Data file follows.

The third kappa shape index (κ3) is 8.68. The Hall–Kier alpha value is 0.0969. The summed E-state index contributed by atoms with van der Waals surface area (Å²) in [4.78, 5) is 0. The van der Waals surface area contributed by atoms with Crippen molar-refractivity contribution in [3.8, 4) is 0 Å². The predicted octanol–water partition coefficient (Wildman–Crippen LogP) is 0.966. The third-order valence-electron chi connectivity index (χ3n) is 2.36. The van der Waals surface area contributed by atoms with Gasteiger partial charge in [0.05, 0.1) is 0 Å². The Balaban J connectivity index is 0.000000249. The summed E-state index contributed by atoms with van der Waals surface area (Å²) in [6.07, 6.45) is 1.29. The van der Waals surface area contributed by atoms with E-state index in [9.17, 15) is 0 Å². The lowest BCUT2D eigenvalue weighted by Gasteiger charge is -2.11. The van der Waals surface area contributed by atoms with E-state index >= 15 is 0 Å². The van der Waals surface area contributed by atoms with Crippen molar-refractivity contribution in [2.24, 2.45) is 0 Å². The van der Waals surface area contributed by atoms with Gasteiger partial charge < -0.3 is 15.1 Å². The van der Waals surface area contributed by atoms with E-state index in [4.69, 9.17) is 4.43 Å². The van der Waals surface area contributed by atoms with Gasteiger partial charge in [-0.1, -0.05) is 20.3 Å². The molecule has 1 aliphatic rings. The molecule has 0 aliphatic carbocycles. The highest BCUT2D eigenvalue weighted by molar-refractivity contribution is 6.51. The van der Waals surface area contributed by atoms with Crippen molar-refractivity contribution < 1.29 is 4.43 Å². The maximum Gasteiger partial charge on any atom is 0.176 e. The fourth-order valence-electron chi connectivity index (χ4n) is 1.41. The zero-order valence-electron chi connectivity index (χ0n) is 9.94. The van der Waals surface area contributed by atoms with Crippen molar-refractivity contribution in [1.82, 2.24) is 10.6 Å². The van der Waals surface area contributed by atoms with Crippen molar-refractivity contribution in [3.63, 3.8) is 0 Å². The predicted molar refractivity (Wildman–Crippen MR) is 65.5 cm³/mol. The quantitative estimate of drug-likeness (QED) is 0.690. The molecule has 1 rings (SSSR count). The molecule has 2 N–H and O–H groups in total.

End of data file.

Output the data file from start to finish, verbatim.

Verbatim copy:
The third kappa shape index (κ3) is 8.68. The Hall–Kier alpha value is 0.0969. The summed E-state index contributed by atoms with van der Waals surface area (Å²) in [4.78, 5) is 0. The van der Waals surface area contributed by atoms with Crippen molar-refractivity contribution in [3.8, 4) is 0 Å². The predicted octanol–water partition coefficient (Wildman–Crippen LogP) is 0.966. The third-order valence-electron chi connectivity index (χ3n) is 2.36. The van der Waals surface area contributed by atoms with Gasteiger partial charge in [0.05, 0.1) is 0 Å². The Balaban J connectivity index is 0.000000249. The summed E-state index contributed by atoms with van der Waals surface area (Å²) in [6.07, 6.45) is 1.29. The van der Waals surface area contributed by atoms with E-state index in [9.17, 15) is 0 Å². The lowest BCUT2D eigenvalue weighted by Gasteiger charge is -2.11. The van der Waals surface area contributed by atoms with E-state index >= 15 is 0 Å². The van der Waals surface area contributed by atoms with Crippen molar-refractivity contribution in [2.24, 2.45) is 0 Å². The van der Waals surface area contributed by atoms with Gasteiger partial charge < -0.3 is 15.1 Å². The van der Waals surface area contributed by atoms with E-state index in [4.69, 9.17) is 4.43 Å². The van der Waals surface area contributed by atoms with Gasteiger partial charge in [-0.1, -0.05) is 20.3 Å². The molecule has 1 aliphatic rings. The molecule has 0 aliphatic carbocycles. The highest BCUT2D eigenvalue weighted by molar-refractivity contribution is 6.51. The van der Waals surface area contributed by atoms with Crippen molar-refractivity contribution < 1.29 is 4.43 Å². The maximum Gasteiger partial charge on any atom is 0.176 e. The fourth-order valence-electron chi connectivity index (χ4n) is 1.41. The zero-order valence-electron chi connectivity index (χ0n) is 9.94. The van der Waals surface area contributed by atoms with Crippen molar-refractivity contribution in [1.82, 2.24) is 10.6 Å². The van der Waals surface area contributed by atoms with Crippen molar-refractivity contribution in [3.63, 3.8) is 0 Å². The predicted molar refractivity (Wildman–Crippen MR) is 65.5 cm³/mol. The quantitative estimate of drug-likeness (QED) is 0.690. The molecule has 1 rings (SSSR count). The molecule has 2 N–H and O–H groups in total.